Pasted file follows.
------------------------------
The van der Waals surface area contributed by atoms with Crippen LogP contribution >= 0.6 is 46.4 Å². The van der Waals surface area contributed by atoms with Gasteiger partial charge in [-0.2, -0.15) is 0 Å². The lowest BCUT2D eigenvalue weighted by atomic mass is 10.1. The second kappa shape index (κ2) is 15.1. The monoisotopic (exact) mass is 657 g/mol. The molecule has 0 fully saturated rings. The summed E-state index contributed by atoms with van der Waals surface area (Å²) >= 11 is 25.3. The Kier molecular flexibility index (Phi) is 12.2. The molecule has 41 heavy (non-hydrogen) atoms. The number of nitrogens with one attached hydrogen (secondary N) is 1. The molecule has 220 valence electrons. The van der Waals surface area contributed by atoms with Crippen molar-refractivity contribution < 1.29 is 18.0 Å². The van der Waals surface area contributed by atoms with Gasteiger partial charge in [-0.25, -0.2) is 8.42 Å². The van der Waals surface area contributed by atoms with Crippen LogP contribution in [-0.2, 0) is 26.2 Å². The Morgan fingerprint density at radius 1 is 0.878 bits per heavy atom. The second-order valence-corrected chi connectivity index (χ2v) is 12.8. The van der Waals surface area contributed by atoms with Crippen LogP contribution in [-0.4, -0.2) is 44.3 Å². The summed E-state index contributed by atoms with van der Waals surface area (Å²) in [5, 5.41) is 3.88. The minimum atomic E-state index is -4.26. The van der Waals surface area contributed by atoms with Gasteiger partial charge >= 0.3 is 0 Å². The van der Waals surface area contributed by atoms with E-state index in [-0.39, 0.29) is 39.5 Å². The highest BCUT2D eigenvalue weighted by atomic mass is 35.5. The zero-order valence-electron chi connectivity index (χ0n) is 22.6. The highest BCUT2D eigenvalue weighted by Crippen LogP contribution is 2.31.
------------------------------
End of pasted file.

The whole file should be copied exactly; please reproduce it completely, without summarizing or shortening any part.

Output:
The van der Waals surface area contributed by atoms with Crippen LogP contribution >= 0.6 is 46.4 Å². The van der Waals surface area contributed by atoms with Gasteiger partial charge in [-0.2, -0.15) is 0 Å². The lowest BCUT2D eigenvalue weighted by atomic mass is 10.1. The second kappa shape index (κ2) is 15.1. The monoisotopic (exact) mass is 657 g/mol. The molecule has 0 fully saturated rings. The summed E-state index contributed by atoms with van der Waals surface area (Å²) >= 11 is 25.3. The Kier molecular flexibility index (Phi) is 12.2. The molecule has 41 heavy (non-hydrogen) atoms. The number of nitrogens with one attached hydrogen (secondary N) is 1. The molecule has 220 valence electrons. The van der Waals surface area contributed by atoms with Crippen molar-refractivity contribution < 1.29 is 18.0 Å². The van der Waals surface area contributed by atoms with Gasteiger partial charge in [-0.25, -0.2) is 8.42 Å². The van der Waals surface area contributed by atoms with Crippen LogP contribution in [-0.2, 0) is 26.2 Å². The Morgan fingerprint density at radius 1 is 0.878 bits per heavy atom. The second-order valence-corrected chi connectivity index (χ2v) is 12.8. The van der Waals surface area contributed by atoms with Crippen LogP contribution in [-0.4, -0.2) is 44.3 Å². The summed E-state index contributed by atoms with van der Waals surface area (Å²) in [5, 5.41) is 3.88. The minimum atomic E-state index is -4.26. The van der Waals surface area contributed by atoms with Gasteiger partial charge >= 0.3 is 0 Å². The van der Waals surface area contributed by atoms with E-state index in [-0.39, 0.29) is 39.5 Å². The highest BCUT2D eigenvalue weighted by atomic mass is 35.5. The zero-order valence-electron chi connectivity index (χ0n) is 22.6. The highest BCUT2D eigenvalue weighted by Crippen LogP contribution is 2.31.